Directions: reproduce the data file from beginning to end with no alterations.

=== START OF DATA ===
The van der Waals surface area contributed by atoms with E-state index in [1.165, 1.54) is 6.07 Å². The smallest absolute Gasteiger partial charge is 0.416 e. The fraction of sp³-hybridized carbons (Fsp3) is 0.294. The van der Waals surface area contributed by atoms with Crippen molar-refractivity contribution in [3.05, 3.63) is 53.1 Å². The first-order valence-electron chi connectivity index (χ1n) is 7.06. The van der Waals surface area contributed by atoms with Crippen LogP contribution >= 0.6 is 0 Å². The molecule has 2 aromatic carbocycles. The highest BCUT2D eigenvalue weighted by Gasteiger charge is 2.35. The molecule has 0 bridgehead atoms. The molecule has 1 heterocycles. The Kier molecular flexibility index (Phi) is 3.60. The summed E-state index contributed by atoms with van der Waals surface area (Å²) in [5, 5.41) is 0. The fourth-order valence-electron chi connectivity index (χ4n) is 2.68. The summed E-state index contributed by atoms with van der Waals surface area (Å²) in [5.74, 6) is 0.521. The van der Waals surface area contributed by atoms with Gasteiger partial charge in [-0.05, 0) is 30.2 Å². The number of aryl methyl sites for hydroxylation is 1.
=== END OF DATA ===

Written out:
The van der Waals surface area contributed by atoms with E-state index in [1.165, 1.54) is 6.07 Å². The smallest absolute Gasteiger partial charge is 0.416 e. The fraction of sp³-hybridized carbons (Fsp3) is 0.294. The van der Waals surface area contributed by atoms with Crippen molar-refractivity contribution in [3.05, 3.63) is 53.1 Å². The first-order valence-electron chi connectivity index (χ1n) is 7.06. The van der Waals surface area contributed by atoms with Crippen LogP contribution >= 0.6 is 0 Å². The molecule has 2 aromatic carbocycles. The highest BCUT2D eigenvalue weighted by Gasteiger charge is 2.35. The molecule has 0 bridgehead atoms. The molecule has 1 heterocycles. The Kier molecular flexibility index (Phi) is 3.60. The summed E-state index contributed by atoms with van der Waals surface area (Å²) in [5, 5.41) is 0. The fourth-order valence-electron chi connectivity index (χ4n) is 2.68. The summed E-state index contributed by atoms with van der Waals surface area (Å²) in [5.74, 6) is 0.521. The van der Waals surface area contributed by atoms with Gasteiger partial charge in [-0.05, 0) is 30.2 Å². The number of aryl methyl sites for hydroxylation is 1.